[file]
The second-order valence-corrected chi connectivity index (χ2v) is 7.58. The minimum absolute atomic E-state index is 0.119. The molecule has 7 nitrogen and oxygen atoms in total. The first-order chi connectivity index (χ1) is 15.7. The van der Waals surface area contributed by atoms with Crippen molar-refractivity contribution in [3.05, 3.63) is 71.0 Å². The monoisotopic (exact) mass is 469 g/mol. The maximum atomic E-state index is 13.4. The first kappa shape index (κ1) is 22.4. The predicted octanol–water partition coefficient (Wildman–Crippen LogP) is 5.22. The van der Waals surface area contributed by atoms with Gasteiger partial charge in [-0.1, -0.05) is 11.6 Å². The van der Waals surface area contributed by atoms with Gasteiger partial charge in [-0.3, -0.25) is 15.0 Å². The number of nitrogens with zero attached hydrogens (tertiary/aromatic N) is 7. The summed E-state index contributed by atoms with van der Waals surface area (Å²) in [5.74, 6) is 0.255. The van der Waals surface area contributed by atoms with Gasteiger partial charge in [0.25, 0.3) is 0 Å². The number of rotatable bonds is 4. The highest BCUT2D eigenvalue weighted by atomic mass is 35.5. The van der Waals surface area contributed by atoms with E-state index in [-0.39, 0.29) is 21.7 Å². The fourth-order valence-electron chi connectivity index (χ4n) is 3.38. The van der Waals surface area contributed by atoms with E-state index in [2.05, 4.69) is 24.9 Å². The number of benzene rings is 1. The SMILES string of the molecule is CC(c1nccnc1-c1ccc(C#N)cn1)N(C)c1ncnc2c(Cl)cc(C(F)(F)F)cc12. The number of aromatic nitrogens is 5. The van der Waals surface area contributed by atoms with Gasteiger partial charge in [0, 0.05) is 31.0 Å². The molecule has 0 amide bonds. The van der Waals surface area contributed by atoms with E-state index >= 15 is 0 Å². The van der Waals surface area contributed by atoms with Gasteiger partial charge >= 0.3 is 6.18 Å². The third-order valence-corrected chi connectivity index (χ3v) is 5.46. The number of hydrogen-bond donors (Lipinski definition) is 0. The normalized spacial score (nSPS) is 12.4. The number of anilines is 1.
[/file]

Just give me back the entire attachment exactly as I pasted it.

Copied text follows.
The second-order valence-corrected chi connectivity index (χ2v) is 7.58. The minimum absolute atomic E-state index is 0.119. The molecule has 7 nitrogen and oxygen atoms in total. The first-order chi connectivity index (χ1) is 15.7. The van der Waals surface area contributed by atoms with Crippen molar-refractivity contribution in [3.05, 3.63) is 71.0 Å². The monoisotopic (exact) mass is 469 g/mol. The maximum atomic E-state index is 13.4. The first kappa shape index (κ1) is 22.4. The predicted octanol–water partition coefficient (Wildman–Crippen LogP) is 5.22. The van der Waals surface area contributed by atoms with Gasteiger partial charge in [-0.1, -0.05) is 11.6 Å². The van der Waals surface area contributed by atoms with Gasteiger partial charge in [-0.3, -0.25) is 15.0 Å². The number of nitrogens with zero attached hydrogens (tertiary/aromatic N) is 7. The summed E-state index contributed by atoms with van der Waals surface area (Å²) in [5.74, 6) is 0.255. The van der Waals surface area contributed by atoms with Gasteiger partial charge in [0.25, 0.3) is 0 Å². The number of rotatable bonds is 4. The highest BCUT2D eigenvalue weighted by atomic mass is 35.5. The van der Waals surface area contributed by atoms with E-state index in [-0.39, 0.29) is 21.7 Å². The fourth-order valence-electron chi connectivity index (χ4n) is 3.38. The van der Waals surface area contributed by atoms with E-state index in [2.05, 4.69) is 24.9 Å². The number of benzene rings is 1. The SMILES string of the molecule is CC(c1nccnc1-c1ccc(C#N)cn1)N(C)c1ncnc2c(Cl)cc(C(F)(F)F)cc12. The number of aromatic nitrogens is 5. The van der Waals surface area contributed by atoms with Gasteiger partial charge in [0, 0.05) is 31.0 Å². The molecule has 0 amide bonds. The van der Waals surface area contributed by atoms with E-state index >= 15 is 0 Å². The van der Waals surface area contributed by atoms with Gasteiger partial charge >= 0.3 is 6.18 Å². The third-order valence-corrected chi connectivity index (χ3v) is 5.46. The number of hydrogen-bond donors (Lipinski definition) is 0. The normalized spacial score (nSPS) is 12.4. The number of anilines is 1.